Set that aside, though, because the heart of conference is actually not the workshops or the performances, but the solidarity with colleagues who actually know what I’m talking about. In my district, I’m really the only trained Orff teacher. When we have music teacher gatherings, we don’t really have much in common with each other apart from the administrative realities of our situations. They’ve got no idea what to do with their mallet instruments (though I’ll be doing my own mini-training for them in January), many of them use textbooks, and only one, the newest and youngest, really gets the Orff difference. Here in Nashville, though, I’m surrounded by hundreds of teachers who strive to create holistic communities of music that fulfill the Orff ideal. We can talk much more than method with each other: we can get to the heart of the Orff way.
That’s something I couldn’t really accomplish last year in Denver. I was still caught up in the first year blues, and I don’t just mean my first year at conference. Teaching elementary music after a four year gap, and having to do it in a gym with students who’d had no music education for almost as long as I’d been out of the field, was wiping me out. I came back to Oregon with ideas, but I needed much more.
This year, I really feel like I’ve come into my own as a teacher, and doing it the Orff way has become as natural for me as preaching once was. This is something that comes with experience and experiences. Workshops, levels trainings, and conference are all experiences that contribute to that overall sense of knowing who I am as a teacher, and knowing what to do in any given moment in my classroom. I wasn’t in this position in 2009, the year I was laid off, though I was on my way. Now, though, I feel like I’m entering my prime as a teacher.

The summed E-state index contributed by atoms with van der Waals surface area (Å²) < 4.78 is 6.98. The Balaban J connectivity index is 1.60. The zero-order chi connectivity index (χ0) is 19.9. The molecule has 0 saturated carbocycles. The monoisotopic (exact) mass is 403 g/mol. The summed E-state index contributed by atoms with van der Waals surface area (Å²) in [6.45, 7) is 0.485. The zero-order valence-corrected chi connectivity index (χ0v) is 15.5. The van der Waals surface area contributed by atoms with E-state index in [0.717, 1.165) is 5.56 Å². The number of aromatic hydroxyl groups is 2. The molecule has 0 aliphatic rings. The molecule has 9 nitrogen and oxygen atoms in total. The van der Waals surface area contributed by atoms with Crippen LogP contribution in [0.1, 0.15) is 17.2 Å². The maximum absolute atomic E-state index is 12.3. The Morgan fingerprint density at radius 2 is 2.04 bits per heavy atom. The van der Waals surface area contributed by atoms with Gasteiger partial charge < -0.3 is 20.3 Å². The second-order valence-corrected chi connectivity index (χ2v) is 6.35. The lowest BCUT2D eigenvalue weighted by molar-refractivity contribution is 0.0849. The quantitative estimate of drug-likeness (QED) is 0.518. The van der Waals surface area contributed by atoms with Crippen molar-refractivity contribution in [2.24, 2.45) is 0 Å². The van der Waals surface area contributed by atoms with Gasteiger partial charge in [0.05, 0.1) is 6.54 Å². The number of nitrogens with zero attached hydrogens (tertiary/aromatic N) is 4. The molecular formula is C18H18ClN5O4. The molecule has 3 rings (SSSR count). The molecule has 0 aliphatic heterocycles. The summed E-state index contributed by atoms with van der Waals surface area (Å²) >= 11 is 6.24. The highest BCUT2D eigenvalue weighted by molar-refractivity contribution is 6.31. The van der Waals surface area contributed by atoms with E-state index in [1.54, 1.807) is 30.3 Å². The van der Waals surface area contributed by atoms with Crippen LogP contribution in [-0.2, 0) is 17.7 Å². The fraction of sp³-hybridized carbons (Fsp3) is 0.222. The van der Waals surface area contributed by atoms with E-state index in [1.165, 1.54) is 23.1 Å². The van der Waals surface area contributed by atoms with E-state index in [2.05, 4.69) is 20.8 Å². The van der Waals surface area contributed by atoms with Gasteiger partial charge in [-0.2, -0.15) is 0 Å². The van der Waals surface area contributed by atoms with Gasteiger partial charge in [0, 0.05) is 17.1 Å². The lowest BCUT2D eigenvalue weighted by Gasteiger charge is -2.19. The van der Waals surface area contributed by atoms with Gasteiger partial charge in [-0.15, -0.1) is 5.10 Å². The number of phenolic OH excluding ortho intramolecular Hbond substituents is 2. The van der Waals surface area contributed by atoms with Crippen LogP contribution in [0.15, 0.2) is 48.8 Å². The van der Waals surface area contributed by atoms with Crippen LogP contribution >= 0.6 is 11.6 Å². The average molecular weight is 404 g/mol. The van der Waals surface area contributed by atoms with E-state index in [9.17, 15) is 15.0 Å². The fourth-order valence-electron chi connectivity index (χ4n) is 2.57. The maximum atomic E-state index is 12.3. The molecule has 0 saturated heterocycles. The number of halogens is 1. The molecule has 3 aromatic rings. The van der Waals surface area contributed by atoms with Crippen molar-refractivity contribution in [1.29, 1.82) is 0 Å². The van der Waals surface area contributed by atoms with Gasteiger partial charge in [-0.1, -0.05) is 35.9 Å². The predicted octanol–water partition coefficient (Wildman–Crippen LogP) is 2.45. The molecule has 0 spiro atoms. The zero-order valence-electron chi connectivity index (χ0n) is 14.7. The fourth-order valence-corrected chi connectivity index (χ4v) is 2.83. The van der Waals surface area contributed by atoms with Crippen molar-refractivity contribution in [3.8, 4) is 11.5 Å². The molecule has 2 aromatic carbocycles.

With that came a sense of really belonging at this conference. I no longer feel like a novice in Orff circles. I'm nowhere near having enough experience to be a trainer, but I'm definitely part of the team. I know the language, have an ever-growing knowledge base of the best national and international masters, an ever-expanding circle of Orff friends, and feel comfortable giving advice to the true novices. The traditions of conference, this one time when an entire nation of Orff teachers comes together, are becoming my traditions, as well. I can sing "Viva la Musica" in three parts with the rest. I eagerly move out onto the dance floor, improvise recorder obligatos to gospel songs, recognize the national leaders of our organization, move around the exhibit hall coveting all manner of instruments and teaching aids that I know exactly what to do with.
This being Nashville, we finished our closing ceremony by singing “Will the Circle Be Unbroken?” It was the perfect way to wrap it up, a room filled with the rich harmonies one finds whenever music teachers sing together, rejoicing in the time we’ve had, feeling a pang of sorrow that we’re parting again. It’s been good, being with my people. But it’s also going to be very good to get back to my classroom, with my students, and bring to them some of the magic I’ve soaked up here.
Though I really will miss these people. The biggest part of belonging is the sadness that comes with goodbye. "I will see you again," promises Kofi as he hugs me and does a full Ghanaian handshake with me, complete with snap. "Until next year," says Russel, and we try the same handshake, this time with no snap. "Maybe I'll see you on the streets of Portland," says Doug, who comes north frequently to visit his daughter and grandbaby. "See you in San Diego!" says Bea. And on it goes, one goodbye after another. To all of them, I have three words: viva la musica!